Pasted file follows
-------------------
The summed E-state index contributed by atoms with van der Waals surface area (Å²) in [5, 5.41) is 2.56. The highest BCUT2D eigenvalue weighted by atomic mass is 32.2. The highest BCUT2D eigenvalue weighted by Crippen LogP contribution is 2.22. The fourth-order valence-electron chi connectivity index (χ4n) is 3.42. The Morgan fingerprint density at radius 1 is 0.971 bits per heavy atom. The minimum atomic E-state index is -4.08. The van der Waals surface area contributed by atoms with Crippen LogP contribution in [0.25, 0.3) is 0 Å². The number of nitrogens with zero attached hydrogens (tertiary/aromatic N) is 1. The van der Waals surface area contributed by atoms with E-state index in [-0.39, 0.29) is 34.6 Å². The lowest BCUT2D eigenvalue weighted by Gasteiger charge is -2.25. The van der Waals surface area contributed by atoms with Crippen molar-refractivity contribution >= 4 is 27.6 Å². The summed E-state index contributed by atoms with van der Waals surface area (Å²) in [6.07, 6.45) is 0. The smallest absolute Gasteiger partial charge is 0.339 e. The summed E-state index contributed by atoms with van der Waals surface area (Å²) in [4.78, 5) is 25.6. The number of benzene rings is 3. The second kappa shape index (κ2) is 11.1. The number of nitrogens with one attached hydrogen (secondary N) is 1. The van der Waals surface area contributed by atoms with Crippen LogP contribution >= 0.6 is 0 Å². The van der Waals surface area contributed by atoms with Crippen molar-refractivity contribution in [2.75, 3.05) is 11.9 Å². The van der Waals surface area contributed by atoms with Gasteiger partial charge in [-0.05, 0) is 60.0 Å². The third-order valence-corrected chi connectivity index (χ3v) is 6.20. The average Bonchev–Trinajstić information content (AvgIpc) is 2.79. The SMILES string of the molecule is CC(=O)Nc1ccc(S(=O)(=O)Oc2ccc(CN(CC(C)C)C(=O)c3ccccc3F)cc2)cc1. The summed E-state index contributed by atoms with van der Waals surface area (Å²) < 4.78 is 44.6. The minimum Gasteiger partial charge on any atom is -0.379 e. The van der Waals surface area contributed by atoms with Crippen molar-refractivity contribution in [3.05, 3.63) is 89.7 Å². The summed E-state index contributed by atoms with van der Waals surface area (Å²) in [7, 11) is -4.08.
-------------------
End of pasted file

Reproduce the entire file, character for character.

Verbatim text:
The summed E-state index contributed by atoms with van der Waals surface area (Å²) in [5, 5.41) is 2.56. The highest BCUT2D eigenvalue weighted by atomic mass is 32.2. The highest BCUT2D eigenvalue weighted by Crippen LogP contribution is 2.22. The fourth-order valence-electron chi connectivity index (χ4n) is 3.42. The Morgan fingerprint density at radius 1 is 0.971 bits per heavy atom. The minimum atomic E-state index is -4.08. The van der Waals surface area contributed by atoms with Crippen LogP contribution in [0.25, 0.3) is 0 Å². The number of nitrogens with zero attached hydrogens (tertiary/aromatic N) is 1. The van der Waals surface area contributed by atoms with E-state index in [-0.39, 0.29) is 34.6 Å². The lowest BCUT2D eigenvalue weighted by Gasteiger charge is -2.25. The van der Waals surface area contributed by atoms with Crippen molar-refractivity contribution >= 4 is 27.6 Å². The summed E-state index contributed by atoms with van der Waals surface area (Å²) in [6.07, 6.45) is 0. The smallest absolute Gasteiger partial charge is 0.339 e. The summed E-state index contributed by atoms with van der Waals surface area (Å²) in [4.78, 5) is 25.6. The number of benzene rings is 3. The second kappa shape index (κ2) is 11.1. The number of nitrogens with one attached hydrogen (secondary N) is 1. The van der Waals surface area contributed by atoms with Crippen LogP contribution >= 0.6 is 0 Å². The van der Waals surface area contributed by atoms with Crippen molar-refractivity contribution in [2.75, 3.05) is 11.9 Å². The van der Waals surface area contributed by atoms with Gasteiger partial charge in [-0.05, 0) is 60.0 Å². The third-order valence-corrected chi connectivity index (χ3v) is 6.20. The average Bonchev–Trinajstić information content (AvgIpc) is 2.79. The SMILES string of the molecule is CC(=O)Nc1ccc(S(=O)(=O)Oc2ccc(CN(CC(C)C)C(=O)c3ccccc3F)cc2)cc1. The summed E-state index contributed by atoms with van der Waals surface area (Å²) < 4.78 is 44.6. The minimum Gasteiger partial charge on any atom is -0.379 e. The van der Waals surface area contributed by atoms with Crippen molar-refractivity contribution in [3.05, 3.63) is 89.7 Å². The summed E-state index contributed by atoms with van der Waals surface area (Å²) in [7, 11) is -4.08.